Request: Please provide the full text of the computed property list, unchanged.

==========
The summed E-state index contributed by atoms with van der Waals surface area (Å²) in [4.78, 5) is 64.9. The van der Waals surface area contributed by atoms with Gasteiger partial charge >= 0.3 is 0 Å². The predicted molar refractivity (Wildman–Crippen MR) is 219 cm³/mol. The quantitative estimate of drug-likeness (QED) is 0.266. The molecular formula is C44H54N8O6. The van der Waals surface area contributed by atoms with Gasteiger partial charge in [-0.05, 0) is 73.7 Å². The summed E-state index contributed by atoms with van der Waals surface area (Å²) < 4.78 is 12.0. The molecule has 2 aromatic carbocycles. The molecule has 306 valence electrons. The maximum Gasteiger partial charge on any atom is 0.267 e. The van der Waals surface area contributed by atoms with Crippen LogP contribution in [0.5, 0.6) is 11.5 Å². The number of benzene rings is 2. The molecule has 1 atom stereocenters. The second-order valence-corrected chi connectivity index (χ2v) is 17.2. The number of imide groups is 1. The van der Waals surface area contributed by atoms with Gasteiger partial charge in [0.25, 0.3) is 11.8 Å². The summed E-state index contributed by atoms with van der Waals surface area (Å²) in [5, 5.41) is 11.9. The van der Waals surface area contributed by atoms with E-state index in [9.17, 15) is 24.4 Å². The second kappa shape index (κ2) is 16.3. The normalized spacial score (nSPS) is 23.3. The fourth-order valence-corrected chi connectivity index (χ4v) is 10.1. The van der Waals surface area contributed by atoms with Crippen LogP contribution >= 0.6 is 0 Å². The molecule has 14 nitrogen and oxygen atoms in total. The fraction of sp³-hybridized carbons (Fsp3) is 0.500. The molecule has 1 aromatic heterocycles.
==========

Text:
The summed E-state index contributed by atoms with van der Waals surface area (Å²) in [4.78, 5) is 64.9. The van der Waals surface area contributed by atoms with Gasteiger partial charge >= 0.3 is 0 Å². The predicted molar refractivity (Wildman–Crippen MR) is 219 cm³/mol. The quantitative estimate of drug-likeness (QED) is 0.266. The molecular formula is C44H54N8O6. The van der Waals surface area contributed by atoms with Gasteiger partial charge in [-0.05, 0) is 73.7 Å². The summed E-state index contributed by atoms with van der Waals surface area (Å²) < 4.78 is 12.0. The molecule has 2 aromatic carbocycles. The molecule has 306 valence electrons. The maximum Gasteiger partial charge on any atom is 0.267 e. The van der Waals surface area contributed by atoms with Crippen LogP contribution in [0.5, 0.6) is 11.5 Å². The number of benzene rings is 2. The molecule has 1 atom stereocenters. The second-order valence-corrected chi connectivity index (χ2v) is 17.2. The number of imide groups is 1. The van der Waals surface area contributed by atoms with Gasteiger partial charge in [0.25, 0.3) is 11.8 Å². The summed E-state index contributed by atoms with van der Waals surface area (Å²) in [5, 5.41) is 11.9. The van der Waals surface area contributed by atoms with E-state index in [9.17, 15) is 24.4 Å². The second kappa shape index (κ2) is 16.3. The normalized spacial score (nSPS) is 23.3. The fourth-order valence-corrected chi connectivity index (χ4v) is 10.1. The van der Waals surface area contributed by atoms with Crippen LogP contribution >= 0.6 is 0 Å². The molecule has 14 nitrogen and oxygen atoms in total. The fraction of sp³-hybridized carbons (Fsp3) is 0.500. The molecule has 1 aromatic heterocycles.